As students are forced out of their colleges as soon as exams finish in week nine of Trinity term, college accommodation is desperately sought by all sorts of enterprises and institutions. Among them are several private companies which organise residential summer camps in Oxford and Cambridge, giving well-off prospective applicants the chance to experience the life of an Oxbridge student for a fortnight.
With costs easily reaching over £2000 per week, expectations for such summer camps are inevitably very high. Parents around the world willingly disregard the words of warning hastily crammed at the bottom of the company’s webpage in barely visible italic characters: “We are in no way affiliated with the University of Oxford or its constituent colleges”.
Students and parents alike believe that these camps can give them what they truly seek: the secret behind an infallible application. Whether it be wise words to improve a wonderfully spontaneous “personal” statement, mock interviews or simply the fact of physically being in Oxford, the success of these camps relies on convincing families around the world that participants will have a much higher chance of getting into Oxbridge than would otherwise be the case.
Countless internationals like myself will have at least been tempted by such summer camps, particularly when their Facebook news feeds are filled with aggressive targeted advertising for such experiences. Undoubtedly, the daunting price tag must have sparked up discussions at dinner tables all around the world. During these conversations, the sneaking thought may have arisen: “What if my child is given a magic formula which will pave their way straight into Oxford? Surely, then, this investment would be worth it…”
And so it is the case that bus-loads of 17 year olds from across the globe wind up together for two weeks admiring the spires, punting and dreaming of what being a student in such a place must be like. To their dismay, no special secret of success is handed out to them because, as we know, there simply isn’t one. Two weeks and a few grand later, they head home realising that the only secret behind getting in is hard work, dedication and, perhaps, a considerable amount of good luck.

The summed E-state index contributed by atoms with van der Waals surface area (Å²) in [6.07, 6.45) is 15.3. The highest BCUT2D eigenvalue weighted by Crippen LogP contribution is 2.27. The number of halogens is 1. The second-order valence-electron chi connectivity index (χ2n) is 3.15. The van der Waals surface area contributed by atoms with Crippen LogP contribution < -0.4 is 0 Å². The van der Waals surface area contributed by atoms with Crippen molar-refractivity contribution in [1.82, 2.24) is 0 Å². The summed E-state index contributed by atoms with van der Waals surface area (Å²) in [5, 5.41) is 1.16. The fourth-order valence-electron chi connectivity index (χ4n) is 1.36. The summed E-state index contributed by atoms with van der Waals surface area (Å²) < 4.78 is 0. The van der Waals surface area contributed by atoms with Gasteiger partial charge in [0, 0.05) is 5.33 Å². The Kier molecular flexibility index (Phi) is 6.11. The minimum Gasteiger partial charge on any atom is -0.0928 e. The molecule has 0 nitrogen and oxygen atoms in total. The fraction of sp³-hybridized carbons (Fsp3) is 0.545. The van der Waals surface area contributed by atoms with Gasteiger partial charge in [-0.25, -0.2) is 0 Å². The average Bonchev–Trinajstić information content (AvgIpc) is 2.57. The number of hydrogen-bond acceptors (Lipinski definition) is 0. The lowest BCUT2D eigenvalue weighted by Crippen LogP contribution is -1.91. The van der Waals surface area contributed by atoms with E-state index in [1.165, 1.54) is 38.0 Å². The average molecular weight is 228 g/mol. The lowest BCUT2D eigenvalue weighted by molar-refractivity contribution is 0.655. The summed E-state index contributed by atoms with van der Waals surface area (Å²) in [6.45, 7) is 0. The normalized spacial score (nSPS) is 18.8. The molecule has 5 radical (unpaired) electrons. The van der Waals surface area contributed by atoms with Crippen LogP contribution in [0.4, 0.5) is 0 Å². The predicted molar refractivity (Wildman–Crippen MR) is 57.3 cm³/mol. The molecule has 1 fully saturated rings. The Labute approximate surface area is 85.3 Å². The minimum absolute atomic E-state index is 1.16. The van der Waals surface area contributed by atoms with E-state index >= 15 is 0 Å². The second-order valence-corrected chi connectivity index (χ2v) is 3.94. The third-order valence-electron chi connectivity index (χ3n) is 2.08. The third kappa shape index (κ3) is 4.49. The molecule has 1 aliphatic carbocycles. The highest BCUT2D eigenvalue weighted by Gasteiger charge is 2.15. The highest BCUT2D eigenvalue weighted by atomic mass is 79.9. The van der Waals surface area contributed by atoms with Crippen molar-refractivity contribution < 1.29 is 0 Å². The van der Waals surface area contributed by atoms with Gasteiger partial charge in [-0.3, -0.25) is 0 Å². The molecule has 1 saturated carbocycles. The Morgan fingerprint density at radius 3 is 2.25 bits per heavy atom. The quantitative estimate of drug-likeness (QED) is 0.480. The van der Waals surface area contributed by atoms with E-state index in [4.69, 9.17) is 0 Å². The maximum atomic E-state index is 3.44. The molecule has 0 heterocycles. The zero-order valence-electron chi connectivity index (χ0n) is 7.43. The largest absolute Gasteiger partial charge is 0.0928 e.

I will not deny that a similar (but thankfully cheaper) experience made me feel rather misled. I spent two weeks at an academic summer camp at a high-performing UK school, and whilst I had a fantastic time, it did not alter my application prospects at all. The truth is that these camps exist because they are incredibly profitable for both the organisers and for the colleges, not because they benefit participants’ application chances.
Is this really the best that colleges can do with their free rooms over the summer? By letting these private summer camp companies rent college rooms, colleges themselves are complicit in duping prospective applicants into departing with large sums of money for no benefit. And if these camps do somehow advantage participants in the Oxbridge application process, would it not be fairer for colleges to focus on giving students from less privileged backgrounds similar experiences? For instance, colleges could rent rooms to these summer camps on the condition that they give free or discounted places to students from low income households. Regardless, Oxbridge summer camps provide little benefit to students and solely serve the interests of the firms themselves.